Like our contributor Sarah Greene, DC resident Cindy Throop was moved by Paulo Freire’s book, Pedagogy of the Oppressed. “The patient revolution must come from patients,” Cindy says. “We can educate and inform patients, but ultimately only patients can speak for themselves.” Here is her personal story of participatory medicine in action in her own life, years before she heard the term.
Several years ago, after dealing with glasses and contact lenses for more than 20 years, I decided to have vision correction surgery. I went to the University of Michigan Kellogg Eye Center, where I was confident I would get the best care possible. After committing two thousand dollars to my health savings account (HSA) to pay for a good part of the surgery, I made an appointment and went in for an incredibly comprehensive eye exam.
For the exam, they even used the ‘extra strong’ pupil dilating liquid on my eyes. I was actually pretty mad the next day, when my pupils were still dilated! But more seriously, the coolest thing about the eye exam was that I got to see full-color topographic maps of my eyes. The doctor showed me the map and explained the mild irregularities he was concerned about in each eye. As it turns out, I have a very mild form of keratoconus in both eyes.
If the keratoconus had been more severe, I would not have been a candidate for corrective surgery. He proceeded to tell me that in his own clinical judgment, he would not recommend the surgery. On the other hand, if I decided I wanted the surgery, he would be willing to perform it. The doctor wanted to make sure I understood that I was in a slightly higher risk category than people with no sign of the condition.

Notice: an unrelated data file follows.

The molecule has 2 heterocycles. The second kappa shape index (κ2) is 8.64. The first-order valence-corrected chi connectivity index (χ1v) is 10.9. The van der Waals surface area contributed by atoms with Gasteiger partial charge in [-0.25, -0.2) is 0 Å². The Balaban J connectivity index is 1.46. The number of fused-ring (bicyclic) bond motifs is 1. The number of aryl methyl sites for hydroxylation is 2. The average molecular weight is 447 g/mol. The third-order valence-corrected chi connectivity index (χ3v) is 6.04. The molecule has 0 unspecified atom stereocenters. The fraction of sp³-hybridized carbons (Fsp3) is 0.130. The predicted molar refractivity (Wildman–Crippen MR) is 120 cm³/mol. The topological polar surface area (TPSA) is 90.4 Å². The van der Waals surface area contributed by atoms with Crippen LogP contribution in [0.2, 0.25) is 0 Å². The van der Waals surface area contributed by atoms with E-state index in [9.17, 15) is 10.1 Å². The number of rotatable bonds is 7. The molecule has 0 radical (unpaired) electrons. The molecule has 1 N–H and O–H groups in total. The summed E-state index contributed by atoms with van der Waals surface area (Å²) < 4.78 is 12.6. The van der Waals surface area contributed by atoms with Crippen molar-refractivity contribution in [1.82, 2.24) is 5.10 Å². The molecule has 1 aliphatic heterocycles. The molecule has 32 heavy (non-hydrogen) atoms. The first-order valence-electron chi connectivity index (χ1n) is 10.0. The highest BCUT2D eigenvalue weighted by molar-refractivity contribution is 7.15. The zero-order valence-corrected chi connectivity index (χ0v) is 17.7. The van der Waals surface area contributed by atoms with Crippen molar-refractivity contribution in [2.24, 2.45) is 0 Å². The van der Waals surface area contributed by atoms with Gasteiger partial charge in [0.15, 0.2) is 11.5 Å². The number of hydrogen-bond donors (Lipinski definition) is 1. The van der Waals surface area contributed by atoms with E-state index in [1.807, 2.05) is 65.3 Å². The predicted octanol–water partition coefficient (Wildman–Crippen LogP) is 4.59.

I asked him about the complications and if they were to happen, what could be done to address them after-the-fact. He was very direct and told me that complications could lead to even worse eyesight and that the complications would simply be irreversible. (Even with the assistance of glasses or contacts, I would never see clearly again.) I went home, feeling disappointed. I did some research on the internet. I sent him an email asking a follow-up question. He responded with additional information.
Ultimately, I decided not to have the surgery. I did my best to spend the $2K I had put in my HSA, which was pretty challenging given the restrictions on how it can be spent. I ended up with four new pairs of eyeglasses (which explains why I have them in multiple colors).
But more important than the financial loss is that I was given all of the facts and encouraged to make my own decision. After all, I would have been the one to live the rest of my life with the negative consequences, should there have been any.
In the years since, I have seen the price of the surgery go down. I’ve seen financing plans make it even more ‘affordable.’ I’ve seen special medical centers built for the sole purpose of performing this kind of surgery. I am often haunted by the following questions: What would have happened if I had gone to a facility that was driven more by profit than academic expertise? Would they have told me about the keratoconus? If so, would they have explained the increased risk at all, or would they have downplayed it?
This is why participatory medicine is so important. It has the potential to directly affect your health, yet it’s strangely elusive. Unfortunately, it’s not something you can always count on receiving. You experience it if and when you are fortunate enough to interact with clinicians who believe in it. It is relatively easy to know when you are being informed and included in the decision-making process. How do you know when you’re not?
Cindy cited a post here in May, “Participatory Medicine as Revolution! Think Critically! Communicate!”, contributed by Sarah Greene, Managing Editor of the Journal of Participatory Medicine.